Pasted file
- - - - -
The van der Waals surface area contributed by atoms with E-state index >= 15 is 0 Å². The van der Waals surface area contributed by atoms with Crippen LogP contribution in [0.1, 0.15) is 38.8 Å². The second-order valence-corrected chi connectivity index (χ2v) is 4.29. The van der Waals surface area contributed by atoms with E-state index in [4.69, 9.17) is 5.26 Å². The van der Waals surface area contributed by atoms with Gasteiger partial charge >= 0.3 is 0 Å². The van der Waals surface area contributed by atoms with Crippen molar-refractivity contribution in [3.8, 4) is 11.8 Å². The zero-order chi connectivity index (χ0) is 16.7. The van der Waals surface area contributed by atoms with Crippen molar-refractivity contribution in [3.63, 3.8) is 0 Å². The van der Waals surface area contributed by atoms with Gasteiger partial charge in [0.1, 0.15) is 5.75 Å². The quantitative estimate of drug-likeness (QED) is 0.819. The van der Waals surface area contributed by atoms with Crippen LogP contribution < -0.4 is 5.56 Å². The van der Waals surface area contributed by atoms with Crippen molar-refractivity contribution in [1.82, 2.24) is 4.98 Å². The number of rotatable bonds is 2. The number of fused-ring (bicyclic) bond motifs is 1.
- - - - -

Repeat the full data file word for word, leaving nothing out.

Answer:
The van der Waals surface area contributed by atoms with E-state index >= 15 is 0 Å². The van der Waals surface area contributed by atoms with Crippen LogP contribution in [0.1, 0.15) is 38.8 Å². The second-order valence-corrected chi connectivity index (χ2v) is 4.29. The van der Waals surface area contributed by atoms with E-state index in [4.69, 9.17) is 5.26 Å². The van der Waals surface area contributed by atoms with Gasteiger partial charge >= 0.3 is 0 Å². The van der Waals surface area contributed by atoms with Crippen molar-refractivity contribution in [3.8, 4) is 11.8 Å². The zero-order chi connectivity index (χ0) is 16.7. The van der Waals surface area contributed by atoms with Crippen molar-refractivity contribution in [3.63, 3.8) is 0 Å². The van der Waals surface area contributed by atoms with Gasteiger partial charge in [0.1, 0.15) is 5.75 Å². The quantitative estimate of drug-likeness (QED) is 0.819. The van der Waals surface area contributed by atoms with Crippen LogP contribution < -0.4 is 5.56 Å². The van der Waals surface area contributed by atoms with Crippen molar-refractivity contribution in [1.82, 2.24) is 4.98 Å². The number of rotatable bonds is 2. The number of fused-ring (bicyclic) bond motifs is 1.